What have you found rewarding about your work?
The work varied in the California Department of Justice as did my assignments. Over the years, I had a really diverse number of cases that did not fit a particular subject matter. If there was a common thread to the cases, it was that they involved litigation throughout the United States where the state was a party. The cases I handled took me to Russia, the Mariana Islands, and most of the states of the U.S. I loved every bit of the work, and I helped collect billions of dollars of oil overcharges from most of the oil companies operating in the United States. During my tenure at the DOJ, I had two cases that found their way to the United States Supreme Court, one of them an original jurisdiction case.
How has being an immigrant affected your career and the way you think about the law?
As a Greek immigrant, not speaking a word of English when I arrived, I encountered many, many challenges in the U.S., including the lack of health services, the lack of an ability to communicate with others in English, and the lack of resources for other basic human needs. But this infrastructure, although not as well developed as today, was there to get these needs addressed. I just did not know how to access it and how to benefit from it as a poor immigrant. Because of these experiences, I see the fabric of the law as being a woven tapestry — a map if you will — that provides a vast number of resources from criminal justice to the fulfillment of basic human needs and the ability to redress any grievances if you are denied what you may be legally entitled to, such as legal justice and access to it, as well as shelter and health assistance. All these guarantees would disappear in a nanosecond if we as citizens fail to safeguard them and the institutions that are there to enforce them. Lawyers are the oil that make this machinery move properly (or, depending on your perspective, lawyers can gum up the works). Witness the last U.S. administration!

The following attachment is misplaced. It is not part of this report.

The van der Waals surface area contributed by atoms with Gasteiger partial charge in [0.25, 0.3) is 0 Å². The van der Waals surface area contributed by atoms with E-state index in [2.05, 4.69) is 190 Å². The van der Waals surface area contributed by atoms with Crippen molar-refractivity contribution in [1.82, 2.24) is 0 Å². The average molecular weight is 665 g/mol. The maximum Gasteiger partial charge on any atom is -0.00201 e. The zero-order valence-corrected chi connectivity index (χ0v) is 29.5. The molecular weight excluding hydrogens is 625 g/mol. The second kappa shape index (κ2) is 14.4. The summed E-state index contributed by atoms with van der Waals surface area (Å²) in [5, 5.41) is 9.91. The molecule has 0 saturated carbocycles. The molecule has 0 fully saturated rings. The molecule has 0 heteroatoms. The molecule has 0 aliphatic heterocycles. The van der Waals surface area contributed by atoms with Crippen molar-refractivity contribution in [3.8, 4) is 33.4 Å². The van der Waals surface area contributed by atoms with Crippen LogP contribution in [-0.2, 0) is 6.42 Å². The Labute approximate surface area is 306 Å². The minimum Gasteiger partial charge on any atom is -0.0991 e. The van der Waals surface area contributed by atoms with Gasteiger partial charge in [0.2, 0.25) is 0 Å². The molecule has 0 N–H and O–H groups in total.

Why did you choose to attend King Hall?